Thursday, 30 September 2010
An Autumn Journey
(mixed media collage of
pressed autumn leaves,
paper, tissue and gold ink)
Autumn is my favourite time of year. When I was a child I did all the usual autumnal things such as hiking to the next village to find the best horse chestnut trees, returning home with my pockets stuffed full of conkers and then, selecting the biggest and best conkers for my arsenal, sometimes bartering or swapping the finest specimens with friends. Holes were pierced through the conkers with Mam's darning needle and then threaded with string, securely knotted underneath. Only then could I wrap the loose end of string around my fist, find a suitable opponent, take aim and fire! I don't remember being such a good shot but I remember too well, wincing at the pain of having my knuckles crushed in conker battle - ouch!
Another pastime was harvesting hazel nuts. Our local pit wood teemed with an assortment of trees, each having its own seasonal fascination. We knew where the hazel trees were hidden and we would snatch the nuts from branches and crack the shells with our teeth to find the sweet little kernels inside. Spinning jennies were fun to watch and acorns were collected to make into beaded necklaces. Windswept piles of autumn leaves just begged to be jumped into, kicking up a whirlwind of crisp and crunchy motion.
Dark autumn evenings were always best for fun games of hide and seek. With military precision we kids would hide behind hedges or walls, up trees and in any dark recess we could find. The old gas street lamps gave little exposure to our daring escapes back to home base, racing against the seeker in an attempt to thwart his call of 'BLOCK 1 2 3'. Thrilling squeals of delight, bravado, hoops and calls of encouragement added to our enjoyment. Its a rare occasion these days that I hear children playing joyfully in the street after dark but when I do it brings back happy memories. I think there is little to compare to the sound of childrens' joyous laughter.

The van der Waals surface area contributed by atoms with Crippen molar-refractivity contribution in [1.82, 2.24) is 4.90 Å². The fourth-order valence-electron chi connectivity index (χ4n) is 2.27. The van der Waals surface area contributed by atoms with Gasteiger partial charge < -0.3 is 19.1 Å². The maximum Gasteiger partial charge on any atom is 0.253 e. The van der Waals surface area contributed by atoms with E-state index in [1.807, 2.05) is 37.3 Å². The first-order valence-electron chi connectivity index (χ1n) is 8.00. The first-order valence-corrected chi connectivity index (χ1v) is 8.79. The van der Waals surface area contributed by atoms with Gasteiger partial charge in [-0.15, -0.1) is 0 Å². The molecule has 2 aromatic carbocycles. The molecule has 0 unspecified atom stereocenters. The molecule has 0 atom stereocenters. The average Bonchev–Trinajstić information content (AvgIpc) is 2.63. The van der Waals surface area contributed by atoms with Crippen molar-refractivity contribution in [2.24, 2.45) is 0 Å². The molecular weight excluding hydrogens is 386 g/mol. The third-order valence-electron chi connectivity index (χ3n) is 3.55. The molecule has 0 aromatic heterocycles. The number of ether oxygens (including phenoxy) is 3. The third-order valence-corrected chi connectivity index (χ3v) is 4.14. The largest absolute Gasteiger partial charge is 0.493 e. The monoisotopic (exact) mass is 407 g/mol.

These days, I love a gentle walk in mellow autumn sunshine, soaking up the peaceful serenity of drowsy nature, bathe in its rustic colours and selectively dwell in positive acceptance on the changes that life and seasons bring.
(pressed autumn leaves. grasses
and late daisies)
Wednesday, 1 September 2010
Some are saying it has been a poor summer but I think it has been pretty good, considering the awful winter we endured. But all good things come to an end and although I hate to see summer passing, it has to happen eventually and already I've noted those tell-tale signs!
Nature has grown in abundance until it can grow no more. It has reached its full potential and is looking for rest. The petunias in the hanging baskets are beginning to look tired and the Virginia Creeper, heavy now in leaf is showing signs of turning red. Its autumn colours gradually creeping in. I love to see the tumble of leafy tendril led vines reaching to the ground. It makes a lovely softening frame to what is otherwise quite a boring garage door.
Our back garden is so overgrown it could be termed 'wild'. We don't have the stamina anymore for heavy gardening so I'm hoping that a good fairy will come along and help us out before next summer. Nonetheless, 'him outdoors' has managed to grow salads, beans and tomatoes along with perennial strawberries, redcurrants, raspberries, plums, cherries and apples. This summer we treated ourselves to a blueberry shrub which should add to our fruit harvest next year.
Although varied, the harvest has not been more than we could eat except perhaps for the redcurrants. My sister managed to pick 5 lbs of them which she made into jelly for fundraising. I in turn added raspberries and blueberries to flapjack mixture for grand kids. Celery and shallots, peas and beans were mixed in small quantities as casserole or stir fry mixes and frozen. Tomatoes were cooked with onion and peppers to make sauce for pasta or as a coating sauce for chicken, pork etc. Glass jars with button lids are ideal containers for storing sauces. Sterilised jars are filled with hot sauce mix and sealed. A vacuum forms inside the jars and the button depresses with a pop. So far I have found this method very reliable.
We had a good crop of cucumbers, which were delicious! Some of the surplus were given away or pickled along with onions and peppers. I have kept a few jars of mixed pickles back for Christmas and will use them as Christmas presents.
Heavens above! I've used the word Christmas and its still summer...just! I have enjoyed being creative with garden produce this year. Still to come are plums and apples. I will let 'him out doors' make cider with the apples or leave them for our Fieldfare visitor if it comes back this year. Meanwhile, I need to look for a good recipe using plums...in abundance.
A few years ago I created a pressed flower picture and called it 'Summer Passing'. The original is in Southampton but I have kept a framed print, which is now hanging on my wall.
Here it is.
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